For Immediate Release: August 24, 2022

LOS ANGELES — Today, Councilmember Nithya Raman, along with Councilwoman Monica Rodriguez, Chair of Public Safety, Councilmember Marqueece Harris-Dawson, and Councilmember Mike Bonin, introduced a motion, seconded by Councilmember Kevin De Leon, to develop a multi-year plan to fully shift responsibility for nonviolent calls to unarmed civilians rather than armed officers, and implementation of alternative models and methods for traffic safety enforcement that do not rely on armed law enforcement. This legislation builds on significant efforts taken by the City of Los Angeles to transition away from armed responses in situations where an armed officer is non-essential, seeking to coordinate and expand the various pilots already underway and in development within the City. 

In the summer of 2020, tens of thousands of Angelenos took to the streets after the murder of George Floyd to demand a reimagining and transformation of our public safety system. Over the past two years, the City of Los Angeles has responded by launching several key pilot programs including the Call Redirection to Ensure Suicide Safety (CRESS) Program, which diverts non-imminent suicide calls to the Didi Hirsch Mental Health Crisis Call Center, launched in February 2021, and the Crisis and Incident Response through Community-Led Engagement (CIRCLE) program which diverts some 9-1-1 calls related to homelessness in Hollywood away from law enforcement to trained, unarmed teams of outreach workers and mental or behavioral health clinicians, launched in January 2021. 

“In 2020, Angelenos gave this city a mandate to develop an alternate approach to public safety,” said Councilmember Raman. “While the City has made important progress with a few key pilot programs, a multi-year plan for how these programs will move beyond the pilot phase has yet to be developed. With this legislation, we are establishing a timeline for how and when these changes will be implemented in our communities. This is the next and necessary step on the path to achieving a truly restructured approach to public safety.”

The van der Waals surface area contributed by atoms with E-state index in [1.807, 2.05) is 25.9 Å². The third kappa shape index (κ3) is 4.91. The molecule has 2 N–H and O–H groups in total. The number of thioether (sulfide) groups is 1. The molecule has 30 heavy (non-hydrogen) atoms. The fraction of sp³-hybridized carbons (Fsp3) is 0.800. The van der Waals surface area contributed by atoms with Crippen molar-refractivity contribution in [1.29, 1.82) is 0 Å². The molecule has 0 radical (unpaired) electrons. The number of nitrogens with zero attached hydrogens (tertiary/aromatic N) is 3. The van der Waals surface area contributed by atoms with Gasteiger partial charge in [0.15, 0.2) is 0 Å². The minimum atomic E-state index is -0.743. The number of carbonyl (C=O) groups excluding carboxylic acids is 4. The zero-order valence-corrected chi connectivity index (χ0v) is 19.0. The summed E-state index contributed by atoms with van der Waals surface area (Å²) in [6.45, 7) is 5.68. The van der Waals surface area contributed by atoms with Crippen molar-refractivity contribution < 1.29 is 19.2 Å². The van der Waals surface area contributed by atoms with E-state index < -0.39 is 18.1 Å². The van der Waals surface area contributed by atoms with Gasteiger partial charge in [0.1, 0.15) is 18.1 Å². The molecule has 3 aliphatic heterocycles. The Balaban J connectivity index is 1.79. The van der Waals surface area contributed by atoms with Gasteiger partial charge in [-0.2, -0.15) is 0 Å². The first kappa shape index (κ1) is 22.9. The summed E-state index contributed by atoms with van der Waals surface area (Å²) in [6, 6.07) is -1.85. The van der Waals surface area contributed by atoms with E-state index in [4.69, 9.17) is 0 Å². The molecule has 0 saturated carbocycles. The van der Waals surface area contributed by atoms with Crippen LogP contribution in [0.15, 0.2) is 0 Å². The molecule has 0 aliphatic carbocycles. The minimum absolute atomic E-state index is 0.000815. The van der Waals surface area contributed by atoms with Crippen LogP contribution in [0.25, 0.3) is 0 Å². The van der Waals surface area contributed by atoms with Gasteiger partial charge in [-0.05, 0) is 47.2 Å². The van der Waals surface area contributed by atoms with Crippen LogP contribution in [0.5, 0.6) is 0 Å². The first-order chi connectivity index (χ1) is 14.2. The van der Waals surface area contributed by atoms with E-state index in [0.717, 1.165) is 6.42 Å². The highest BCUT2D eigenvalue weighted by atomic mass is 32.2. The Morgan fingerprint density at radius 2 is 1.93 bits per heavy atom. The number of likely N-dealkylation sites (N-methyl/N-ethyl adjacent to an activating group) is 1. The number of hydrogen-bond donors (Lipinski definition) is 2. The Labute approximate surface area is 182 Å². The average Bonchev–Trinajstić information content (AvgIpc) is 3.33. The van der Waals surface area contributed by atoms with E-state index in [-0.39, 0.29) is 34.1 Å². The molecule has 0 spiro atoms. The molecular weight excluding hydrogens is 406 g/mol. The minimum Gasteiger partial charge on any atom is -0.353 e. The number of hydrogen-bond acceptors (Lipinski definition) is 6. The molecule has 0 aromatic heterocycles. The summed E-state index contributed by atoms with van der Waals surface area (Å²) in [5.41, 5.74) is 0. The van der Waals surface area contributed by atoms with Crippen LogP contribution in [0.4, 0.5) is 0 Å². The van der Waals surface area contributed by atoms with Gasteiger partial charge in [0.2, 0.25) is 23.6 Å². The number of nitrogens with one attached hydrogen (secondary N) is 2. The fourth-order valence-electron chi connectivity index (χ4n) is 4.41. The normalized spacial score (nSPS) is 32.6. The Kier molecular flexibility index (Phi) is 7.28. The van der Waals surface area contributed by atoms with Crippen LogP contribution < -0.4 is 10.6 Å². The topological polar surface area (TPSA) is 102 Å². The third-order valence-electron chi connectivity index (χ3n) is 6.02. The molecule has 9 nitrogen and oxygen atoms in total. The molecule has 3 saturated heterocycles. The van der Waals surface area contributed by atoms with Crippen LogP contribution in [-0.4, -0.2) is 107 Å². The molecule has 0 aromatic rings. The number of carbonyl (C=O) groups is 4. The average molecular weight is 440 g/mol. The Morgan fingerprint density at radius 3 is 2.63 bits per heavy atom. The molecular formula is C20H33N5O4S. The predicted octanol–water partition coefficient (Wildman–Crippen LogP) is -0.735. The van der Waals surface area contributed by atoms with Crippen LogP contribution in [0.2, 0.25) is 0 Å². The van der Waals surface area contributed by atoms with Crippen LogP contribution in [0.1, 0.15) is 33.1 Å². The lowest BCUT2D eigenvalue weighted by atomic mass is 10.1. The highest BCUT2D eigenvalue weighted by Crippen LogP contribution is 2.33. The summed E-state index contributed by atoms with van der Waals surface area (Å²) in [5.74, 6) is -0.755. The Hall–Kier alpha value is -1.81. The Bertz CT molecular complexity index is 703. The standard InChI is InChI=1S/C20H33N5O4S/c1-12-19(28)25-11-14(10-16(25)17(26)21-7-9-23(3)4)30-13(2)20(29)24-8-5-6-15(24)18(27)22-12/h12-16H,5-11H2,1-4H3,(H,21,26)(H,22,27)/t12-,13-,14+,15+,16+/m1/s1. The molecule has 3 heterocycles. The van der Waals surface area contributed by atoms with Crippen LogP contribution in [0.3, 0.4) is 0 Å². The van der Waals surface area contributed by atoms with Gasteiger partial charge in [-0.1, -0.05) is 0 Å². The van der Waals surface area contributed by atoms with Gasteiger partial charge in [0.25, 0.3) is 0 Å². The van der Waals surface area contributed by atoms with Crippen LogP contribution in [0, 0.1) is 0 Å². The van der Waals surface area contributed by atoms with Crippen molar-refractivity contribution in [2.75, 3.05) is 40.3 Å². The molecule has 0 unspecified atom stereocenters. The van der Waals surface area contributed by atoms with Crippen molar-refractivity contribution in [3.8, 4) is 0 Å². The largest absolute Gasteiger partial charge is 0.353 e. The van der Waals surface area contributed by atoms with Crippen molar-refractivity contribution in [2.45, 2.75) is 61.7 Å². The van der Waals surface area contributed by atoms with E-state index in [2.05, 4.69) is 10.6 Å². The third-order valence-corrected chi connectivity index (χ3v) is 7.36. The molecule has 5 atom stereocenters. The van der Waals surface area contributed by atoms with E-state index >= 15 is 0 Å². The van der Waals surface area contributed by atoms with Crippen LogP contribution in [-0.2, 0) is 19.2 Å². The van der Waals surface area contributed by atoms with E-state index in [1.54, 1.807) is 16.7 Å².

“As a City, we can achieve greater service delivery by providing the right response for nonviolent calls that will ensure the health and welfare for the individuals that need it most,” Councilwoman Monica Rodriguez stated. “We need to have consistent metrics and objectives across all nonviolent programs that are met with sustainable funding sources. As Chair of Public Safety and a member of the Budget & Finance Committee, I am invested in seeing a multi-year funding strategy that outlines these pilots presented to this Council.”

“I hope this joint effort will help speed up common sense reform in Los Angeles,” added Councilmember Marqueece Harris-Dawson. “For years, initiatives supported by the Council have been defined as disparate ‘pilot projects,’  bogged down in endless ‘studies’ or have never made any progress towards implementation. An alternative response to safety-based traffic enforcement, mental health crisis, and transparency in the discipline process are a few such examples.” 

“It is long past time for Los Angeles to move past small pilot projects and start making big, fundamental changes that reimagine public safety,” said Councilmember Mike Bonin, who has led successful efforts to secure alternatives to armed enforcement in his position on the Board of Directors of LA Metro. “Our current model too often results in injury and death when police respond to mental health calls or conduct traffic enforcement. We need to invest in new programs that really keep people safe.”

This legislation instructs the City Administrative Officer, with the assistance of relevant City departments and external consultants, to report back within 180 days with a multi-year transition plan, including a year-by-year expansion and potential consolidation plan for the pilot programs the City has already launched or is currently developing, the necessary budget allocations that should be reserved in the budget for this purpose each fiscal year, and an analysis of whether these public safety services should eventually be brought under the purview of City departments rather than external providers.